[erlang-patches] Add lists:find/2,3

Steve Vinoski <>
Wed Nov 13 15:23:29 CET 2013


lists:member/2 matches (using =:=) entire elements to determine whether or
not they are present in the list, whereas the proposed lists:find/2,3
allows the caller to pass a fun to test for element presence. The fun
allows the caller to ignore fields of an element that's a tuple, record
etc. for purposes of determining whether something is or is not present in
the list. Therefore lists:member/2 can't do what the proposed
lists:find/2,3 can do.

--steve



On Wed, Nov 13, 2013 at 9:08 AM, Serge Aleynikov <>wrote:

> Since finding an element in the list is already doable via lists:member/2,
> it seems to me that there's very little benefit in that find/2 function.
>  Whereas a more valuable addition would be to find an index of the element
> in the given list.  An example of a common use case for that would be to
> locate a field's position in a mnesia table by name (e.g. index_of):
>
> update_table(Table, FieldName, Value) ->
>   Attrs = mnesia:table_info(Table, attributes),
>   {ok, Pos} = index_of(FieldName, Attrs),
>   R = mnesia:dirty_read(Table, Key),
>   R1 = setelement(Pos, R, NewValue),
>   ok = mnesia:dirty_write(Table, R1).
>
> index_of(Value, List) ->
>   index_of(Value, List, 1).
> index_of(V, [V|T], N) ->
>   {ok, N};
> index_of(V, [_|T], N) ->
>   index_of(V, T, N+1);
> index_of(_, [], _) ->
>   false.
>
>
> On Wed, Nov 13, 2013 at 5:48 AM, Thomas Järvstrand <>wrote:
>
>> A more generic version would be to return the first result of applying
>> the fun to an element that does not return false. That way you can choose
>> whether to return the actual element, the result of the computation you
>> just or even something completely different. The user is also free to wrap
>> the result in case he/she is worried that the return value might be `false`.
>>
>> Example implementation:
>>
>> *find(_MatchF, []) ->*
>>
>> *  false;*
>>
>>
>>
>>
>> *find(MatchF, [X|Xs]) ->   case MatchF(X) of    false -> find(MatchF,
>> Xs);    Val   -> Val  end.*
>>
>> Thomas
>>
>>
>> 2013/10/22 Anthony Ramine <>
>>
>>> Forwarding to list.
>>>
>>> --
>>> Anthony Ramine
>>>
>>> Le 22 oct. 2013 à 11:56, Anthony Ramine <> a écrit :
>>>
>>> > Maybe we could just have dropuntil(F, L) -> dropwhile(fun (X) -> not
>>> F(X) end, L).
>>> >
>>> > Of course, the function would be written less naively to avoid
>>> constructing a new fun.
>>> >
>>> > --
>>> > Anthony Ramine
>>> >
>>> > Le 14 oct. 2013 à 15:52, Sean Cribbs <> a écrit :
>>> >
>>> >> #1: Would tagging the return value address like Masklinn mentions
>>> address your concern? {ok, Term} | error (instead of a default value)?
>>> >>
>>> >> #2: Also, I considered dropwhile but it involves introducing another
>>> fun, whereas the version I wrote is direct.
>>> >>
>>> >>
>>> >> On Mon, Oct 14, 2013 at 5:28 AM, Anthony Ramine <>
>>> wrote:
>>> >> Hello Sean,
>>> >>
>>> >> I don't like this patch.
>>> >>
>>> >> 1/ You can't know whether an element was found or not if the list
>>> elements are arbitrary terms.
>>> >> 2/ I don't see why you would say people hack either foreach/2 or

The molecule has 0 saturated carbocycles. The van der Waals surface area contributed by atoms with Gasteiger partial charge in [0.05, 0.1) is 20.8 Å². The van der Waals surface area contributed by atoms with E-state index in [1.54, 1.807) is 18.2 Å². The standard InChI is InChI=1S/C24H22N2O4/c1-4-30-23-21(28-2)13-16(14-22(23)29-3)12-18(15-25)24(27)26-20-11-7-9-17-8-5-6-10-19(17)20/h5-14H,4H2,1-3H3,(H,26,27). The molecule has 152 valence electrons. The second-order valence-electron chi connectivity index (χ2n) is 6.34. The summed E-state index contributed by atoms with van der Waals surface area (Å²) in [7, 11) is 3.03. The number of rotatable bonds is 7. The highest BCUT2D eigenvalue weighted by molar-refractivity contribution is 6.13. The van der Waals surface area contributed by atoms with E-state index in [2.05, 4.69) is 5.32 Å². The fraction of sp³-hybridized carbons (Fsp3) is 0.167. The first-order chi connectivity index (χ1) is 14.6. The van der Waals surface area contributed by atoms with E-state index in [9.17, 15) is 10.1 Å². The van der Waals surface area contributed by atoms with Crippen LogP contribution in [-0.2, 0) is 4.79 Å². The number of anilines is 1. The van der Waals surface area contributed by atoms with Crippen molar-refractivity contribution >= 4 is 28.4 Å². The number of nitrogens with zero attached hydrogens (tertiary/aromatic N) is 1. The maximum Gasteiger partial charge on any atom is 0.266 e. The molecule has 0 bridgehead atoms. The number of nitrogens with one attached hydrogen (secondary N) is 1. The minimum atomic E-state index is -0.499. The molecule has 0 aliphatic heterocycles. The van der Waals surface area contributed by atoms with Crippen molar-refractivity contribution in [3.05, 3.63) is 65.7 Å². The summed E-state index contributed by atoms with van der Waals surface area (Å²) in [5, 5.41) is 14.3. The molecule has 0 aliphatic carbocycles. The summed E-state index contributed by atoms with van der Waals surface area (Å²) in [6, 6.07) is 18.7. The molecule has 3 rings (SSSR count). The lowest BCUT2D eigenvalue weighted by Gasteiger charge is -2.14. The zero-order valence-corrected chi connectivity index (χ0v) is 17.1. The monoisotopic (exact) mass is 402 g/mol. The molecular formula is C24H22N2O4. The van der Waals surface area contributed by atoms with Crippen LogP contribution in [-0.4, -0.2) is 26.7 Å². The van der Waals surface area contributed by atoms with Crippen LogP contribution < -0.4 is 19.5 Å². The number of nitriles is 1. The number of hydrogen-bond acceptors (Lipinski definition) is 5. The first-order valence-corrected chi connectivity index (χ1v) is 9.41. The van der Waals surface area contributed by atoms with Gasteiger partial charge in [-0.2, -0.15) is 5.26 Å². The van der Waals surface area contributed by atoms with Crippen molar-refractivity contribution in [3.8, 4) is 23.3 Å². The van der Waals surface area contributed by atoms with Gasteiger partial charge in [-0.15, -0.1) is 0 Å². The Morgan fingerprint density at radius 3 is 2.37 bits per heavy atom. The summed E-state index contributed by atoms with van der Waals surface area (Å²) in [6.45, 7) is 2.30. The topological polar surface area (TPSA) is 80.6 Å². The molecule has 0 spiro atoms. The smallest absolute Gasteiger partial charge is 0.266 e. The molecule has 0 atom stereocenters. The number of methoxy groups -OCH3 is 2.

>>> foldl/3 to do that when they should just use dropwhile/2.
>>> >>
>>> >> A naive implementation of find/2 using dropwhile/2:
>>> >>
>>> >> find(F, L) ->
>>> >>        case dropwhile(fun (E) -> not F(E) end, L) of
>>> >>                [] -> undefined;
>>> >>                [E|_] -> E
>>> >>        end.
>>> >>
>>> >> Regards,
>>> >>
>>> >> --
>>> >> Anthony Ramine
>>> >>
>>> >> Le 14 oct. 2013 à 02:44, Sean Cribbs <> a écrit :
>>> >>
>>> >>> `lists:find/2,3` returns the first element of the passed list for
>>> which the predicate fun returns `true`. If no elements result in the
>>> predicate being true, `undefined` (/2) or the given default value (/3) is
>>> returned.
>>> >>>
>>> >>> ## Why this new feature?
>>> >>>
>>> >>> A common task is to select the first element from a list that
>>> matches a condition, but there is no existing lists function or language
>>> feature that avoids traversing the entire list, while still returning a
>>> "safe" value. `lists:find/2,3` codifies the pattern of a tail-recursive
>>> search for the matching item without resorting to exceptions (used to abort
>>> `foreach/2` or `foldl/3`) and always returns either the first matching
>>> item, or an otherwise safe value.
>>> >>>
>>> >>> ## Risks / uncertain artifacts
>>> >>>
>>> >>> It is unclear the desired order of arguments for the 3-arity
>>> version. I have made the default value the final argument which is
>>> consistent with `application:get_env/3` and `proplists:get_value/3`, but
>>> most functions in lists place the `List` argument last.
>>> >>>
>>> >>> ## How did you solve it?
>>> >>>
>>> >>> Following the patterns of other functions in the lists module,
>>> `lists:find/3` tests the predicate function against the head of the list,
>>> returning the head if the predicate passes, or recursing over the tail if
>>> it does not.
>>> >>>
>>> >>> https://github.com/erlang/otp/pull/102
>>> >>>
>>> >>> --
>>> >>> Sean Cribbs <>
>>> >>> Software Engineer
>>> >>> Basho Technologies, Inc.
>>> >>> http://basho.com/
>>> >>> _______________________________________________
>>> >>> erlang-patches mailing list
>>> >>> 
>>> >>> http://erlang.org/mailman/listinfo/erlang-patches
>>> >>
>>> >>
>>> >>
>>> >>
>>> >> --
>>> >> Sean Cribbs <>
>>> >> Software Engineer
>>> >> Basho Technologies, Inc.
>>> >> http://basho.com/
>>> >
>>>
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>>> erlang-patches mailing list
>>> 
>>> http://erlang.org/mailman/listinfo/erlang-patches
>>>
>>
>>
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